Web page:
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  5. null (Ed.)
    This multiple case study focused on the implementation of a computer-aided design (CAD) simulation to help students engage in engineering design to learn science concepts. Our findings describe three case studies that adopted the same learning design and adapted it to three different populations, settings, and classroom contexts: at the middle-school, high-school, and pre-service teaching levels. Although the classroom orchestration of the particular learning design was customised for specific audiences and contexts, findings from this study suggest that the core components of the learning design, such as content, assessment, and pedagogy, and their alignment among them, resulted in students’ learning. Specifically, results from a pre-post science assessment suggest that the three student groups arrived at similar understanding post-intervention levels, along with a significant aggregate growth in their scientific understanding. Regarding design performance, students in different groups demonstrated different levels of success in meeting design constraints. The findings also suggest that students’ success rate in meeting the design constraints directly influenced their final design performance, where middle-school students had better performance than students in the other groups. That is, across the board, students increased their conceptual understanding of heat transfer, Earth, and solar science and were able to produce feasible designs. Implications of the study include how learning experiences with engineering and science simulations should be designed so that teachers can adopt and adapt materials for their specific audiences, contexts, and settings.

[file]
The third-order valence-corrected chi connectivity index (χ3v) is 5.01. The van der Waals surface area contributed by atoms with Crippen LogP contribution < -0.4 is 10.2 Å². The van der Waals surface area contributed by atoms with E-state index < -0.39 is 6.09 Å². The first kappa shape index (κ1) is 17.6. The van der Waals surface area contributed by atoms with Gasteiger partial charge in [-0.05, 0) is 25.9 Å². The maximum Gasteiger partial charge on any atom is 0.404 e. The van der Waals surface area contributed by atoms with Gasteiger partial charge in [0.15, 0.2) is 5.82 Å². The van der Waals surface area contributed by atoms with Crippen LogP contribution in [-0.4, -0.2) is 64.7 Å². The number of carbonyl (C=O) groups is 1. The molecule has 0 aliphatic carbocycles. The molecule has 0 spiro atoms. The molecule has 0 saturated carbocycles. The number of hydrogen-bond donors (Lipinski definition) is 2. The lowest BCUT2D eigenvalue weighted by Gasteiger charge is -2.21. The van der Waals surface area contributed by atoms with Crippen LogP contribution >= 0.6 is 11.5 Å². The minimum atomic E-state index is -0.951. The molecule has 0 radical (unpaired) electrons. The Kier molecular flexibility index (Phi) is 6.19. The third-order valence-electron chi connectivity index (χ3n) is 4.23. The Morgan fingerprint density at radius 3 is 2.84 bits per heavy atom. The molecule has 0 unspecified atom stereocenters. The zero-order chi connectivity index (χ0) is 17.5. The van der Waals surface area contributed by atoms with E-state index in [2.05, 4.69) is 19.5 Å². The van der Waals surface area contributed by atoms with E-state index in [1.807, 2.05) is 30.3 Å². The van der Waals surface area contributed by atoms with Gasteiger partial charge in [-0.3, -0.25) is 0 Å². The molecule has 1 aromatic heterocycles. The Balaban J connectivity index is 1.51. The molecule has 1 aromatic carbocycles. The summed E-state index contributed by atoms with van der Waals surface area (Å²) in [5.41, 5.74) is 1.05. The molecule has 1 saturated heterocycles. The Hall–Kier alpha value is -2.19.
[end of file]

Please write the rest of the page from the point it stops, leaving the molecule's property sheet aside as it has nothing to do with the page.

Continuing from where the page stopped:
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  6. null (Ed.)
    Understanding the design process may reveal when and where resources should be focused and how engineers can better use tools, methods, and techniques to enhance the quality of designs and creative performance. The literature suggests the importance of iterative evaluation and reformulation in the engineering design process. The current study collected 111 high school students’ logs of designing an energy-saving house in Energy3D, a computer-aided design environment. Using a cross-lag model, we investigated the reciprocal relationship between students’ evaluation and reformulation behaviors and how these behaviors influence students’ design performance at the early, middle, and final design stages. The results suggest that there is a positive predictive relationship between students’ evaluation and reformulation process; reformulation positively predicts design performance and mediates the relationship between evaluation and design performance across time. These results provide empirical evidence of the importance of iterative evaluation and reformulation in the design process and implications for teachers and system designers to support students’ design.